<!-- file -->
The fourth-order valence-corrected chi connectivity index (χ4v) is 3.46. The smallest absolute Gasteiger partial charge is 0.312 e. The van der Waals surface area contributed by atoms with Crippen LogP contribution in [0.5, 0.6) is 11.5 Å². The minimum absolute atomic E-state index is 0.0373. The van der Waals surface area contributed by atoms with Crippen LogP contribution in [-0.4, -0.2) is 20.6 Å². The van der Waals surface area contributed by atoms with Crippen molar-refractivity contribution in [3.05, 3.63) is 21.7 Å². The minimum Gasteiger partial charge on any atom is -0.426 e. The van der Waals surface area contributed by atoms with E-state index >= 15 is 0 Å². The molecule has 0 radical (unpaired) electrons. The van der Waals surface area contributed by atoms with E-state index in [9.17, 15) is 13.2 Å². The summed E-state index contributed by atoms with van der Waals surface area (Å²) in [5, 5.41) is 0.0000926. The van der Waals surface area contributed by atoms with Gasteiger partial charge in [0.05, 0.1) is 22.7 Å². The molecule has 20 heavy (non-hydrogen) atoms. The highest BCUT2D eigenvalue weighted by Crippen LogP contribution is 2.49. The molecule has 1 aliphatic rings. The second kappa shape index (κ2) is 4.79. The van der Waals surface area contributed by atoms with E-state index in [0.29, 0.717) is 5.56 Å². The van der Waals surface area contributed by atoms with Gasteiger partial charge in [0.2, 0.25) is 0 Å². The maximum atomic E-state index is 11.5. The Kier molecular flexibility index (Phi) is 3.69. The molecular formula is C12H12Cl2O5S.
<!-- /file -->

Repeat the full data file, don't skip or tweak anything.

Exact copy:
The fourth-order valence-corrected chi connectivity index (χ4v) is 3.46. The smallest absolute Gasteiger partial charge is 0.312 e. The van der Waals surface area contributed by atoms with Crippen LogP contribution in [0.5, 0.6) is 11.5 Å². The minimum absolute atomic E-state index is 0.0373. The van der Waals surface area contributed by atoms with Crippen LogP contribution in [-0.4, -0.2) is 20.6 Å². The van der Waals surface area contributed by atoms with Crippen molar-refractivity contribution in [3.05, 3.63) is 21.7 Å². The minimum Gasteiger partial charge on any atom is -0.426 e. The van der Waals surface area contributed by atoms with E-state index >= 15 is 0 Å². The molecule has 0 radical (unpaired) electrons. The van der Waals surface area contributed by atoms with E-state index in [9.17, 15) is 13.2 Å². The summed E-state index contributed by atoms with van der Waals surface area (Å²) in [5, 5.41) is 0.0000926. The van der Waals surface area contributed by atoms with Gasteiger partial charge in [0.05, 0.1) is 22.7 Å². The molecule has 20 heavy (non-hydrogen) atoms. The highest BCUT2D eigenvalue weighted by Crippen LogP contribution is 2.49. The molecule has 1 aliphatic rings. The second kappa shape index (κ2) is 4.79. The van der Waals surface area contributed by atoms with E-state index in [0.29, 0.717) is 5.56 Å². The van der Waals surface area contributed by atoms with Gasteiger partial charge in [0.2, 0.25) is 0 Å². The maximum atomic E-state index is 11.5. The Kier molecular flexibility index (Phi) is 3.69. The molecular formula is C12H12Cl2O5S.